The Basketball Hall of Fame announced its newest inductees earlier this month and one of the lucky selections was former LSU center Shaquille O’Neal. Shaq was a two-time All-American and named national POY in 1991. He was the first overall pick of the NBA draft in 1992, ROY in 1993, and won the first of his two scoring titles in 1995. From 2000-2006 he won four titles (three with the Lakers and one with the Heat) and was named Finals MVP on three of those occasions. Jon Teitel got to chat with Shaq’s college coach Dale Brown about how he recruited the future Hall of Famer and what kind of guy is he like off the court. CHD congratulates Shaq on this well-deserved honor!
How did you get Shaq to come to LSU to play for you? I found him when he was 13 years old in the mountains of Germany when I was over there to speak at a clinic. He was cut from his basketball team and the coach told him to try soccer instead, but I kept in touch with him weekly from then on and told him to continue to work hard at basketball.
On 2/3/90 Shaq had 20 points, 24 rebounds, 12 blocks in a 148-141 OT win over Loyola Marymount. What are your memories of that amazing offensive performance (your team scored 72 points in the first half and shot over 64 FG% for the game)? It was like a ping-pong match with the ball going back and forth from end to end all night long. It remains one of the greatest games that I have ever been involved with.
He was a two-time All-American two-time SEC POY and was named national POY in 1991 after leading the nation with 14.7 rebounds per game. Where does he rank among the most dominant college players you have ever seen? The list I came up with is Bill Russell, Wilt Chamberlain, Kareem Abdul-Jabbar, and Bill Walton, he is right in line with the four of them. He would have been even more dominant if they had done something about the flagrant fouls that were not being called back then: he would get pushed and pulled all the time in the paint. If he played now with the current rules that are in effect he would be far superior.
In 1992 he led the nation with 5.23 blocks per game, what made him such a great shot-blocker? He had good timing and an aggressive heart.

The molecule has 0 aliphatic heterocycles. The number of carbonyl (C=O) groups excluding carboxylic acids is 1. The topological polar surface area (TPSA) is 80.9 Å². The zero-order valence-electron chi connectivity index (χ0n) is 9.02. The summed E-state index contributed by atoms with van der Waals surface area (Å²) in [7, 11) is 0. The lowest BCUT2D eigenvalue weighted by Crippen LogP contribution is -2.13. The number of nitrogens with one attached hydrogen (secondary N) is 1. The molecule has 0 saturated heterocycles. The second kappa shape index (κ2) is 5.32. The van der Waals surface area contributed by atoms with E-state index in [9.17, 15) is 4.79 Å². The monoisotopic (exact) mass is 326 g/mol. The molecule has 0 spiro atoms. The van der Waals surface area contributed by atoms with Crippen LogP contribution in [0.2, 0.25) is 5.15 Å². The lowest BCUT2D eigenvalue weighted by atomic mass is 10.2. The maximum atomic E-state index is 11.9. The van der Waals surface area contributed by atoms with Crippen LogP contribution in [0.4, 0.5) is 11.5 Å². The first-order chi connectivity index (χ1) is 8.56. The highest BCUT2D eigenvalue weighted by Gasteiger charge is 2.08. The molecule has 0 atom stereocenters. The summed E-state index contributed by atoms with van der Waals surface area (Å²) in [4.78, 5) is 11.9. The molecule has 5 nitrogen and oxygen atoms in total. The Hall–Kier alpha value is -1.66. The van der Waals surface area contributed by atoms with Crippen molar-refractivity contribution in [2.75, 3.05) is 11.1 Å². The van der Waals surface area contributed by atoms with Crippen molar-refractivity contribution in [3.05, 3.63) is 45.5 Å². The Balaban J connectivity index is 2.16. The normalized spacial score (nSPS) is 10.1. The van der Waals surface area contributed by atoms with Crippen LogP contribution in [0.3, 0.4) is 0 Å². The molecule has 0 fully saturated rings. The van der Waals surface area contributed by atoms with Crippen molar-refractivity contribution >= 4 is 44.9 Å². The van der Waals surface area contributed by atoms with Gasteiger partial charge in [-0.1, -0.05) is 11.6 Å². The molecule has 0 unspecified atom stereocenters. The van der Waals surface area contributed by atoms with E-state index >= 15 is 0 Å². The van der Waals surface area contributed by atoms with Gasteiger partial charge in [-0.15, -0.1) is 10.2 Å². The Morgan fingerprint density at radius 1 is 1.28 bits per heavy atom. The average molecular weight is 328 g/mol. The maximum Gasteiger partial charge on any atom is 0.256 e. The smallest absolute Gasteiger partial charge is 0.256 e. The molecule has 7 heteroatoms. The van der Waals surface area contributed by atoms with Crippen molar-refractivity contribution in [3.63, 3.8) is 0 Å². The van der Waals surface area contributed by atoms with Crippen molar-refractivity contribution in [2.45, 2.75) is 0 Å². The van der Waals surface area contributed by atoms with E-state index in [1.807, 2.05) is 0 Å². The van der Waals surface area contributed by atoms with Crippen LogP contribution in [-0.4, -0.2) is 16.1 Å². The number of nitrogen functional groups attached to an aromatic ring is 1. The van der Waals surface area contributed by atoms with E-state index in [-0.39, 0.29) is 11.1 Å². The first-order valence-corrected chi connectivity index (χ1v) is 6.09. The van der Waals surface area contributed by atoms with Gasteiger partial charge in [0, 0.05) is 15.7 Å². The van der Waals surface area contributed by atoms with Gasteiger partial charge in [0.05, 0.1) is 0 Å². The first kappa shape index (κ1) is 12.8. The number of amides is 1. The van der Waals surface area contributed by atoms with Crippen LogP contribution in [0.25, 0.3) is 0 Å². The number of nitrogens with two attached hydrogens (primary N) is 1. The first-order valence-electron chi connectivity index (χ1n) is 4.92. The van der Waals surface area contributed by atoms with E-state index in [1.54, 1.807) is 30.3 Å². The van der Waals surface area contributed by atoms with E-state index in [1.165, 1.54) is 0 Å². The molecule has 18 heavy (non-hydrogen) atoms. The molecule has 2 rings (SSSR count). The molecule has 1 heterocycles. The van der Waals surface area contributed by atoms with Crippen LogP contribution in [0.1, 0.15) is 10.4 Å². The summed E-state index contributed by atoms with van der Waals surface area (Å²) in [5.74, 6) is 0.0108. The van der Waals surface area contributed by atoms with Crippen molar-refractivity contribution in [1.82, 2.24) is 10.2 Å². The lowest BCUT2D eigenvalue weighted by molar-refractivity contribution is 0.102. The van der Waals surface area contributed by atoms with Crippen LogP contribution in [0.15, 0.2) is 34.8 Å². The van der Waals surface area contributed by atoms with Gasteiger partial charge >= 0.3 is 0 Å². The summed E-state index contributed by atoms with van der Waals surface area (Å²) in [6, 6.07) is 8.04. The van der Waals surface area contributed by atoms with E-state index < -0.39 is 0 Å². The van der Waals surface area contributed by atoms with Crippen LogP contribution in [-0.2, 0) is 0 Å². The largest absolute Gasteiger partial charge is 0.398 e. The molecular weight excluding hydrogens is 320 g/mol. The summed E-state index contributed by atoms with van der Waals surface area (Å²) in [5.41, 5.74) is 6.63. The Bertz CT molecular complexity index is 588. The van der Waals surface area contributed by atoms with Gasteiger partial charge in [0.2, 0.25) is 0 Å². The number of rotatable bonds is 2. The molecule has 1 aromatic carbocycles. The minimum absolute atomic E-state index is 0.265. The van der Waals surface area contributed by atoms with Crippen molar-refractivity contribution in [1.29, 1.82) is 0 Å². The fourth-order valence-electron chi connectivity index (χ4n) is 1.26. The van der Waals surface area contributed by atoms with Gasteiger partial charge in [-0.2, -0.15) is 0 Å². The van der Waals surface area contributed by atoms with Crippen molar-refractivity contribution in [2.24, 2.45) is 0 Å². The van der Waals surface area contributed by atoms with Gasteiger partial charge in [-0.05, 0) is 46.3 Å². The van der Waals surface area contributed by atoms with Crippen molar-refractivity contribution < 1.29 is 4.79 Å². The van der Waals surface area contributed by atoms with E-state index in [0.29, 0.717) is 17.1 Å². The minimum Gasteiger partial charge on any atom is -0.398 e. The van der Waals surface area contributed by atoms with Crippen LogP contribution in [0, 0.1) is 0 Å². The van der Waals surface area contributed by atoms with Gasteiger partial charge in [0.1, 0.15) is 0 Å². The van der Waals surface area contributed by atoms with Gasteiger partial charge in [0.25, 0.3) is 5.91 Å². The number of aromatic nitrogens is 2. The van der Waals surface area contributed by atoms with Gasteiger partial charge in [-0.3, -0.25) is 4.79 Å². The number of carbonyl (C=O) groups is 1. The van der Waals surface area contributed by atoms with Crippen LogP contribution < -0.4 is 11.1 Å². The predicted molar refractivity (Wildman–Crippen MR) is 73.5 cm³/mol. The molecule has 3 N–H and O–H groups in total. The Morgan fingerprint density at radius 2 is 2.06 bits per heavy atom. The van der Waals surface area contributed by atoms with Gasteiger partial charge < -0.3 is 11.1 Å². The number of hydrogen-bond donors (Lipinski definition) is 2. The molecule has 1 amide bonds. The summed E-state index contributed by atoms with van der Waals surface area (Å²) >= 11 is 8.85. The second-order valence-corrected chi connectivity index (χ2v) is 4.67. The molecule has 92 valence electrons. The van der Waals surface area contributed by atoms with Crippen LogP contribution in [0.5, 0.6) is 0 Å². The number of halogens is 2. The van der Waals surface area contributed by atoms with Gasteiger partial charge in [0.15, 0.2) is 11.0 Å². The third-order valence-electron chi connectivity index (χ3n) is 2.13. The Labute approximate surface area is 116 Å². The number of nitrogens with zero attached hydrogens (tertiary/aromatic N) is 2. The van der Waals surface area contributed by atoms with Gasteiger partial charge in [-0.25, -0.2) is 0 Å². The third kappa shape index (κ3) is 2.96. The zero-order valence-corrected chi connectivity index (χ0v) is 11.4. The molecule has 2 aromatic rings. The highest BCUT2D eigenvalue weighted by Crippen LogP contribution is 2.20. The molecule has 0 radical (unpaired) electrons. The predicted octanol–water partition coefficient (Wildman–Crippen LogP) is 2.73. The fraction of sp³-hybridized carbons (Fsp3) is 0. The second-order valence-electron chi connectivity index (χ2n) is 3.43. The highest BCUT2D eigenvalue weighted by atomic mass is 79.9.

In 1992 he was drafted first overall by Orlando and was named 1993 ROY after averaging 23.4 points, 13.9 rebounds and 3.5 blocks per game. How was he able to make such a smooth transition from college to the pros? From the time he arrived at LSU he made a dramatic improvement every single year. The pro style of basketball fit his game well in terms of being physical. He got called for a lot of fouls in college against smaller guys based solely on his strength.
He won a pair of scoring titles in 1995/2000 and he was named to the All-Defensive Team on three occasions. How was he able to balance his offense with his defense? The very 1st practice he ever had here he was unsure how good he could be: he said he would let others take the shots on offense because he just wanted to rebound and block shots. He was a great listener and worked hard to become a good offensive player.
At the 1996 Olympics he won a gold medal with Dream Team III. How did he feel about not getting selected for the original Dream Team in 1992, and what did it mean to him to finally represent his country in 1996? I do not know about 1992, but I know that he was elated when he was selected in 1996.
In 2000 with the Lakers he was named NBA MVP, what do you think it meant to him to win such an outstanding individual honor? He was never a “me” guy who blew his own horn: he was a team player who embraced everyone on the team all the way down to the last guy on the bench. He is the most benevolent player that I have ever seen.
He won three straight titles (and was named Finals MVP each year) from 2000-2002 and a fourth title with Miami in 2006. What impact does winning all those championships have on his legacy? It is impossible to say who is the greatest center of all time, but you have to put him in the mix. Everyone knows “Shaq” the great player, but only a few people know “Shaquille” the magnificent human being.
When people look back on his career, how do you think he should be remembered the most? I cannot speak for other people, but the kinds of things I remember are when he sat with a little boy in a hospital who was dying of brain cancer the day of one of his NBA Finals game. When he was at LSU he would go to schools and read to first graders: basketball is so far down the list of amazing attributes on his legacy. During Hurricane Katrina and Hurricane Rita he drove an 18-wheeler into New Orleans with medicine and clothes…and the media never knew about it. He is a great person. One of my favorite photos that is hanging on my wall is Coach Wooden standing in between the five best ever (Russell, Chamberlain, Abdul-Jabbar, Walton, and Shaq): talk about a Hall of Fame lineup!